The son of Sir John Maitland, 1st Lord Thirlestane by his spouse Jean, only daughter and heiress of the Fourth Lord Fleming (subsequently Countess of Cassillis), he was admitted a member of the Privy Council of Scotland on July 20, 1615.
Lord Lauderdale was removed from his place on the bench, on February 14, 1626, in consequence of a resolution by King Charles I that no nobleman should hold the seat of an ordinary Lord, and instead was on 1st June following appointed one of the Extraordinary Lords of Session, usually reserved by the Crown for either noblemen or dignitaries of The Church. He remained an Extraordinary Lord until November 8, 1628, and in the following year was appointed one of the Lords of the Articles.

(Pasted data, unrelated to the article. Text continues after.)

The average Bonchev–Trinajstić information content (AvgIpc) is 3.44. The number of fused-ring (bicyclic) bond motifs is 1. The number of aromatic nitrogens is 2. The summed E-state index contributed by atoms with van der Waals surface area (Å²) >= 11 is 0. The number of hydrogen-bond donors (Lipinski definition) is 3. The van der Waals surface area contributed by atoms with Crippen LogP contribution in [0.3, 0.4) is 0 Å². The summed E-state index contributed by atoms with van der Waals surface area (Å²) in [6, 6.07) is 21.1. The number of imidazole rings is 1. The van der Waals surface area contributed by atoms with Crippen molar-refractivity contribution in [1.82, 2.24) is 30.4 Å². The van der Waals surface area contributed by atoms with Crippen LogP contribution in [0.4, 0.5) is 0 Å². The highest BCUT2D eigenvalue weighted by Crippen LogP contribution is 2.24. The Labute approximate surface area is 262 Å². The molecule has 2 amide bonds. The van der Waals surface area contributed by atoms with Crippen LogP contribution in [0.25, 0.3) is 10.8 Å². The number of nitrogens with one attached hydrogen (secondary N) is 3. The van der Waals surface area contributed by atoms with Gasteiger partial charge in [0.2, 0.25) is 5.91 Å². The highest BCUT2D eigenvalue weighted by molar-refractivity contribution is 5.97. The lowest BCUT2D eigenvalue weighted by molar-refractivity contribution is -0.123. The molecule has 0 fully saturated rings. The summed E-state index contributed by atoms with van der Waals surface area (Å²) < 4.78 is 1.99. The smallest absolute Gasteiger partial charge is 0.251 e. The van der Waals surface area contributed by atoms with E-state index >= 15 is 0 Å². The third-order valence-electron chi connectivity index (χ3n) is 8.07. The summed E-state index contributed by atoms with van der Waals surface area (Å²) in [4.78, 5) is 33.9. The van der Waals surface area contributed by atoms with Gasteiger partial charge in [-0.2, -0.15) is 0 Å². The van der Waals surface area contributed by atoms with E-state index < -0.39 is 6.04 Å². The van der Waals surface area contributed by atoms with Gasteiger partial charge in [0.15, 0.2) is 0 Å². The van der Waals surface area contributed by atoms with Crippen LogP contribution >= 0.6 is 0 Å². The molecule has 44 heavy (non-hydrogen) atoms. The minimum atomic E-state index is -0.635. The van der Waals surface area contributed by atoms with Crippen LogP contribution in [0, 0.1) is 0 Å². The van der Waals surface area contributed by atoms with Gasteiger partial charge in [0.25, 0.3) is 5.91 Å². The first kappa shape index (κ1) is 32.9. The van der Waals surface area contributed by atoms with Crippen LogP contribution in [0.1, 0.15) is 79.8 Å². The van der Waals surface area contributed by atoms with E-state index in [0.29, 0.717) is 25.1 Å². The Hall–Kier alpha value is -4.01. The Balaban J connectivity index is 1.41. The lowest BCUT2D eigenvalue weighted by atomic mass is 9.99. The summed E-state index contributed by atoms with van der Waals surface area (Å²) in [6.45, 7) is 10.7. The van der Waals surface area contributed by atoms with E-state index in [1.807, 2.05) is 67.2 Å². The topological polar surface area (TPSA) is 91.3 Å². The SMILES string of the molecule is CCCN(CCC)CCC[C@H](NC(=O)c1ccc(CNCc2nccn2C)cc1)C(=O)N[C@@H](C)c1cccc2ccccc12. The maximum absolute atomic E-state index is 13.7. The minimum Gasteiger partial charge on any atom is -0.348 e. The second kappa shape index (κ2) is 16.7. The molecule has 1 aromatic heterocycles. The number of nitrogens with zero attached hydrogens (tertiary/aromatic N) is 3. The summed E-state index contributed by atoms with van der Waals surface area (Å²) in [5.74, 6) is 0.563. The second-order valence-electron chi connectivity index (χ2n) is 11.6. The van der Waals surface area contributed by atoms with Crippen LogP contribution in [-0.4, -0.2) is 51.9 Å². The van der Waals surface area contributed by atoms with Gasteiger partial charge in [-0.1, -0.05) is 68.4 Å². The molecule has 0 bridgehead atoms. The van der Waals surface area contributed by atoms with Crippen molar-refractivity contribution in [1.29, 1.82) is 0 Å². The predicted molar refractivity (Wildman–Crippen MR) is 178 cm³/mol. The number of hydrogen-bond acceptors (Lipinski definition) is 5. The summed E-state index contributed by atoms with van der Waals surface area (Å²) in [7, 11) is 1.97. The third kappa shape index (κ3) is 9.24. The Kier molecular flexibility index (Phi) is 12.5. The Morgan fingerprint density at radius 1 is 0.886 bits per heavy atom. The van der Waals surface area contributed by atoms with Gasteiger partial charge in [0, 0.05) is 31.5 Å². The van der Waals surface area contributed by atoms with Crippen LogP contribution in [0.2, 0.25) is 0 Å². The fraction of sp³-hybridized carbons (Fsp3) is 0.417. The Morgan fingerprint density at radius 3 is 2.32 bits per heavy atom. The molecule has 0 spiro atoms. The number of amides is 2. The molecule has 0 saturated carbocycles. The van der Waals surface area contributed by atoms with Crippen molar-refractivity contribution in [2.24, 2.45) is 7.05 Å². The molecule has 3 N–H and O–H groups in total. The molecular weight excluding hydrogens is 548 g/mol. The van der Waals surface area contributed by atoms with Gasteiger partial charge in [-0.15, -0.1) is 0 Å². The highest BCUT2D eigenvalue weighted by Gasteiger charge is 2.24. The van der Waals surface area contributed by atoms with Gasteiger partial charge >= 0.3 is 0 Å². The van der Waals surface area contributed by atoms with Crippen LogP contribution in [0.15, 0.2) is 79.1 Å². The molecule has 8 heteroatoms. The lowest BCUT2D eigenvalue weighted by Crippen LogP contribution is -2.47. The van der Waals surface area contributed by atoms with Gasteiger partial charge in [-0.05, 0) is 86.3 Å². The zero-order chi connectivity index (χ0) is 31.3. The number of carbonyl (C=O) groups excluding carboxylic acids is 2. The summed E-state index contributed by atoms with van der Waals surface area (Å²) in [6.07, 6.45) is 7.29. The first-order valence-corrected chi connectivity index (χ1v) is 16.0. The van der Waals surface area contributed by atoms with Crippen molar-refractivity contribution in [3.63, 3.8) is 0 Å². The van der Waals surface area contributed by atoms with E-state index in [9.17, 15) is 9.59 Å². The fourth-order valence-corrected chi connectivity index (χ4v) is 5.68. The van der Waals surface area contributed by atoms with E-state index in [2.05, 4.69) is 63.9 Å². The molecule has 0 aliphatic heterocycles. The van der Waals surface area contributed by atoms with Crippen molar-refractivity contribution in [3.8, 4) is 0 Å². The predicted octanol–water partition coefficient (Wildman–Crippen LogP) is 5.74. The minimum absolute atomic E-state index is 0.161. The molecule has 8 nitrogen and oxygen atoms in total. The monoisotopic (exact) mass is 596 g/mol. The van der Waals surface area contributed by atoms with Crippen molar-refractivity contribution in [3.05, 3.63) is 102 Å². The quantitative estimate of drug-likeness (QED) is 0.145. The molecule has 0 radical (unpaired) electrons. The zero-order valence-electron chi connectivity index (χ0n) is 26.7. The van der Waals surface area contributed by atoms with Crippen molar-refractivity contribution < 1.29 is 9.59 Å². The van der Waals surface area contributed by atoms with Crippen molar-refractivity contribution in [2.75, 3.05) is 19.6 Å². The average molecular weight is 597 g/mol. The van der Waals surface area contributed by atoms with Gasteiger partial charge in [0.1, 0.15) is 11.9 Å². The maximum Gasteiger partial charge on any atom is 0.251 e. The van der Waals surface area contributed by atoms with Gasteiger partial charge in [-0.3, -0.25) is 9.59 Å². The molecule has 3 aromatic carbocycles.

Regardless of the honours generously bestowed upon him by his monarch, upon the breaking out of the English Civil War, he joined the side of the parliament and was employed in a great variety of commissions of importance.
On June 4, 1644 he was elected President of the parliament, and reappointed on 7th January following. He died before the 20th of the same month, and was interred in the Maitland family burial vault within St. Mary's Collegiate Church, Haddington.
A poetical epitaph on him by Drummond of Hawthornden, as also the one by King James VI on his father, the Chancellor, can be found in Crawfurd's Peerage.
He married Lady Isabel (d. November 1638), daughter of Alexander Seton, 1st Earl of Dunfermline, celebrated by Arthur Johnston in his poems. They had a large family of whom only three sons and one daughter survived their parents.